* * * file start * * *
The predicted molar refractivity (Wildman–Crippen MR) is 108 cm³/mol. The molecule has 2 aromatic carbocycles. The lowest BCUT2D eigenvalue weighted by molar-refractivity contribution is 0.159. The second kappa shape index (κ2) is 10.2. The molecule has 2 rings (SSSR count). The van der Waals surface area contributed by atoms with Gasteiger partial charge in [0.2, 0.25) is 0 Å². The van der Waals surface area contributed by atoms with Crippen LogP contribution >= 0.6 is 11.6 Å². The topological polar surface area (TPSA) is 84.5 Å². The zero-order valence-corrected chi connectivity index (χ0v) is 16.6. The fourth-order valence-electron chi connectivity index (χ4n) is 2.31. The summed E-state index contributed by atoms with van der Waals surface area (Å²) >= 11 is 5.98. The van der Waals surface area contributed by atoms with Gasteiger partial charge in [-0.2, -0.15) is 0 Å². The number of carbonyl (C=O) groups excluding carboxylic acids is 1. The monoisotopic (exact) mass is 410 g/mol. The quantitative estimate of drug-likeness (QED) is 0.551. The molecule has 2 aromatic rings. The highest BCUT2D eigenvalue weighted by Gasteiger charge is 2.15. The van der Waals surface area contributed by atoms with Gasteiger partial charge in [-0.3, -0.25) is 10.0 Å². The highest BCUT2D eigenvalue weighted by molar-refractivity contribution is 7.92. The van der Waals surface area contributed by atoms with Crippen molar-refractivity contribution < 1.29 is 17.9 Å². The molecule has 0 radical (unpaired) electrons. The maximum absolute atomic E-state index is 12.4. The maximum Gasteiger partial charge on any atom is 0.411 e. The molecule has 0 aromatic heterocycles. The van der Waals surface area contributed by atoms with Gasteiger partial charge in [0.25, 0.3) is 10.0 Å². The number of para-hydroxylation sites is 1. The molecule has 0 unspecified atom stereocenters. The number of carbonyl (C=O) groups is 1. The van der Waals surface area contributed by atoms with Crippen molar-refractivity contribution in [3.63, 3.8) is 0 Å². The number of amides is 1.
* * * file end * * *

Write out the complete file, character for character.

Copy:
The predicted molar refractivity (Wildman–Crippen MR) is 108 cm³/mol. The molecule has 2 aromatic carbocycles. The lowest BCUT2D eigenvalue weighted by molar-refractivity contribution is 0.159. The second kappa shape index (κ2) is 10.2. The molecule has 2 rings (SSSR count). The van der Waals surface area contributed by atoms with Gasteiger partial charge in [0.2, 0.25) is 0 Å². The van der Waals surface area contributed by atoms with Crippen LogP contribution >= 0.6 is 11.6 Å². The topological polar surface area (TPSA) is 84.5 Å². The zero-order valence-corrected chi connectivity index (χ0v) is 16.6. The fourth-order valence-electron chi connectivity index (χ4n) is 2.31. The summed E-state index contributed by atoms with van der Waals surface area (Å²) >= 11 is 5.98. The van der Waals surface area contributed by atoms with Gasteiger partial charge in [-0.2, -0.15) is 0 Å². The number of carbonyl (C=O) groups excluding carboxylic acids is 1. The monoisotopic (exact) mass is 410 g/mol. The quantitative estimate of drug-likeness (QED) is 0.551. The molecule has 2 aromatic rings. The highest BCUT2D eigenvalue weighted by Gasteiger charge is 2.15. The van der Waals surface area contributed by atoms with Gasteiger partial charge in [-0.3, -0.25) is 10.0 Å². The highest BCUT2D eigenvalue weighted by molar-refractivity contribution is 7.92. The van der Waals surface area contributed by atoms with Crippen molar-refractivity contribution < 1.29 is 17.9 Å². The molecule has 0 radical (unpaired) electrons. The maximum absolute atomic E-state index is 12.4. The maximum Gasteiger partial charge on any atom is 0.411 e. The molecule has 0 aromatic heterocycles. The van der Waals surface area contributed by atoms with Gasteiger partial charge in [0.25, 0.3) is 10.0 Å². The number of para-hydroxylation sites is 1. The molecule has 0 unspecified atom stereocenters. The number of carbonyl (C=O) groups is 1. The van der Waals surface area contributed by atoms with Crippen molar-refractivity contribution in [3.63, 3.8) is 0 Å². The number of amides is 1.